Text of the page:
CIRCLEVILLE — Members of Circleville City Council have expressed interest in speeding up the renovations of Ted Lewis Park by taking out a low interest loan.
Gayle Spangler, city auditor, said based on discussions she’s had with the bond agent the best way to achieve this would be to take out a note for the next couple of years and then consolidate them into a long-term loan once the project is complete.
“Since the project is a three-year-plus project, you don’t want to borrow all the money up front because if you don’t get it done in three years you will have what they call arbitrage which we get a low interest rate so we’d have to pay some of it back,” she said. “The recommendation is that we borrow a note. We did notes when we built Clark Drive and the connector. We renewed them each year and then when the project is done you roll them all into one 20-year debt and we’d do the same thing here.”
Spangler said during the finance committee meeting the city would begin the process of doing that by requesting $1.5 million which should complete the second phase of renovations.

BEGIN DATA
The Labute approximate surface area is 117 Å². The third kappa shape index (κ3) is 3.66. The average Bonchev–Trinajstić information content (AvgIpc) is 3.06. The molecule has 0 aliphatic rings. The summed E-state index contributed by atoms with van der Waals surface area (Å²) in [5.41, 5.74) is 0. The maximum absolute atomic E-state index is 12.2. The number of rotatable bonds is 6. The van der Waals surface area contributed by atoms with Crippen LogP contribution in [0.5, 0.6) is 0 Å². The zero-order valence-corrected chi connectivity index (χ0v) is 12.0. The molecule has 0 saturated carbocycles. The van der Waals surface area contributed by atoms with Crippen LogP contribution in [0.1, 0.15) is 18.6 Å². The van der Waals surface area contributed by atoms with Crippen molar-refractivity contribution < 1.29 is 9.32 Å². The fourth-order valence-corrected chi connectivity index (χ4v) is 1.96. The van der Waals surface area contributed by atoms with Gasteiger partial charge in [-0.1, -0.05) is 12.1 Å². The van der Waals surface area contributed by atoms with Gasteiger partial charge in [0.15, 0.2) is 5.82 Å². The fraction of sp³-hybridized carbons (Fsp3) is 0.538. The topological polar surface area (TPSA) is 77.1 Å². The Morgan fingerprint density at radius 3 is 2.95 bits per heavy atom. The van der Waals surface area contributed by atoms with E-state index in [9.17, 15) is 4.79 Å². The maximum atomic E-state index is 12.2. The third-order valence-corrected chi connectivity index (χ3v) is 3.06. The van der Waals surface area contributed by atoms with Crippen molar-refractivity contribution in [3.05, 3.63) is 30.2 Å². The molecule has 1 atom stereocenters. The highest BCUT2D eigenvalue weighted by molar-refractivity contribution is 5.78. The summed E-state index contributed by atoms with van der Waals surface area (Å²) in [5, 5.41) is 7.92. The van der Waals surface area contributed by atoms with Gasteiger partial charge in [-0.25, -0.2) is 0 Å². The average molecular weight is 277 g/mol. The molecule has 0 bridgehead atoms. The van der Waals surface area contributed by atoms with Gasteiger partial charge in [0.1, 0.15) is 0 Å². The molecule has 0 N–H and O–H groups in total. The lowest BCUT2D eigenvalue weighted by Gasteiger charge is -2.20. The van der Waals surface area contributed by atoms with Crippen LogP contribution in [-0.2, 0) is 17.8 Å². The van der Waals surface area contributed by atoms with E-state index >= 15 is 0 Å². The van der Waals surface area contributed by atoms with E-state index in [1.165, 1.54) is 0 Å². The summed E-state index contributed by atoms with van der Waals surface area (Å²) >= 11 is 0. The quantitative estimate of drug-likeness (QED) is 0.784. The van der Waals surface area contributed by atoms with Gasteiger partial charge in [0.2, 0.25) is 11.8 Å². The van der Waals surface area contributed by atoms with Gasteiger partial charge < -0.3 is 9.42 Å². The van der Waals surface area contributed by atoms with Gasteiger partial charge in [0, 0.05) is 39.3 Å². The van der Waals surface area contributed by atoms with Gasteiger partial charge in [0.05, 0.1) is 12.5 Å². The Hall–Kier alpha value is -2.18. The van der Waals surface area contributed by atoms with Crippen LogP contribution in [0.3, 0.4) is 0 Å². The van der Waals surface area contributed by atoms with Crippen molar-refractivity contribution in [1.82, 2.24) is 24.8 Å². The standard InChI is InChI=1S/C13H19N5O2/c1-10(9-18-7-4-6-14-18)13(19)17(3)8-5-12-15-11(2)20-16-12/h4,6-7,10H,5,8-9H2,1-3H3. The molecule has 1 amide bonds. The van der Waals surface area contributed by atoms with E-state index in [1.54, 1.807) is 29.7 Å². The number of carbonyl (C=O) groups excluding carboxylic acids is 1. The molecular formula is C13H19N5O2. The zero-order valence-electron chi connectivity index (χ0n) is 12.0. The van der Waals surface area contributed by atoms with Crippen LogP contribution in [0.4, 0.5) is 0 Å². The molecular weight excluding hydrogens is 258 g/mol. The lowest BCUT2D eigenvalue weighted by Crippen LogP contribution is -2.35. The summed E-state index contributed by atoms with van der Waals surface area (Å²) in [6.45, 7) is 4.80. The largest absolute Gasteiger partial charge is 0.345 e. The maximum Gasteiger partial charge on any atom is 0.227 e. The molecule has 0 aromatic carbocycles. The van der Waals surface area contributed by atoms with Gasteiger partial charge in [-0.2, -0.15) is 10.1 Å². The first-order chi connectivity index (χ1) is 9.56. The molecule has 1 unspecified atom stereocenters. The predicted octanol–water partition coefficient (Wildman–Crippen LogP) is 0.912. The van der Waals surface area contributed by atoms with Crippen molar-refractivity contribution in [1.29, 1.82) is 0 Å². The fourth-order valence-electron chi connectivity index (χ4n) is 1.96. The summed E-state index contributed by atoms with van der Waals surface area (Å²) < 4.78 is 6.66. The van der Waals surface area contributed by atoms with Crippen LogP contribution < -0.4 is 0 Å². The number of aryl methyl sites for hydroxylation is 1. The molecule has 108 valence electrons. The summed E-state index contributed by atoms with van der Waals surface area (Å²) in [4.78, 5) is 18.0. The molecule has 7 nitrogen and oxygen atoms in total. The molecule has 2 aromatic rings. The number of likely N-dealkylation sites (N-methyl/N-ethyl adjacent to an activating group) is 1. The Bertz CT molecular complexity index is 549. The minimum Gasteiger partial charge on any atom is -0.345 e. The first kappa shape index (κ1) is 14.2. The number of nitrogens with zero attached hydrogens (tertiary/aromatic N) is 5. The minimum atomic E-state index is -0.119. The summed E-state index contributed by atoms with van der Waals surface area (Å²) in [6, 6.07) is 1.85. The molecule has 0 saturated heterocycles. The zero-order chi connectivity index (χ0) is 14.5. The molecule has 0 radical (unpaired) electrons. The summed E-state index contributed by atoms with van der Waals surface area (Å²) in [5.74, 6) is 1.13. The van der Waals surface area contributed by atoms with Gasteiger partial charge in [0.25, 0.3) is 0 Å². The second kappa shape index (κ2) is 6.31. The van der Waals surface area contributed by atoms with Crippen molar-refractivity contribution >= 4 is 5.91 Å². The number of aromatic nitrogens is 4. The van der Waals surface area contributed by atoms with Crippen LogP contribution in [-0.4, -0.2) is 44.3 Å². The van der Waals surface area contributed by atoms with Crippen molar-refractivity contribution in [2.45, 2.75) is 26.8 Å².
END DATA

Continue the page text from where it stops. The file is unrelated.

“The bond ordinance is going to be very general, to make all kinds of improvements to Ted Lewis, from infrastructure to electric to the shelter houses, and will allow virtually anything you want to do to Ted Lewis,” Spangler said. “If you need more money at the end of the first year, you’ll rollover $1.5 million and add additional money if that’s council’s desire. You can do that for up to five years until it’s completely done. At that time we’ll roll it into that 20-year debt.”
Frazier said the initial note would complete the work in the northeast corner of the park, known as phase two of the park’s master plan that was developed in 2015 after community input and surveys.
“Phase two is the playground equipment, splash pad, walkways and quite a bit of landscaping to get the base out of the flood plane,” he said. “That’s estimated to cost about $900,000 and this will give us additional money for what we chose to do next.”
Spangler said the money would be borrowed at less than 0.6 percent.
“It’s not great on our investment side but it’s great for borrowing,” she stated. “I anticipate that we’d borrow around a half percent. If you want to finish the project and borrow the money to do it, now is the time.”
David Crawford, council president, asked Frazier when the project would be completed under this financial timeline.
“I would like to, provided we get the funding, to complete it in a three-year time period,” Frazier remarked. “The splash pad and playground equipment would be completed or have significant progress by this time next year.”
The matter was forwarded on to full council for consideration during their Sept. 15 meeting.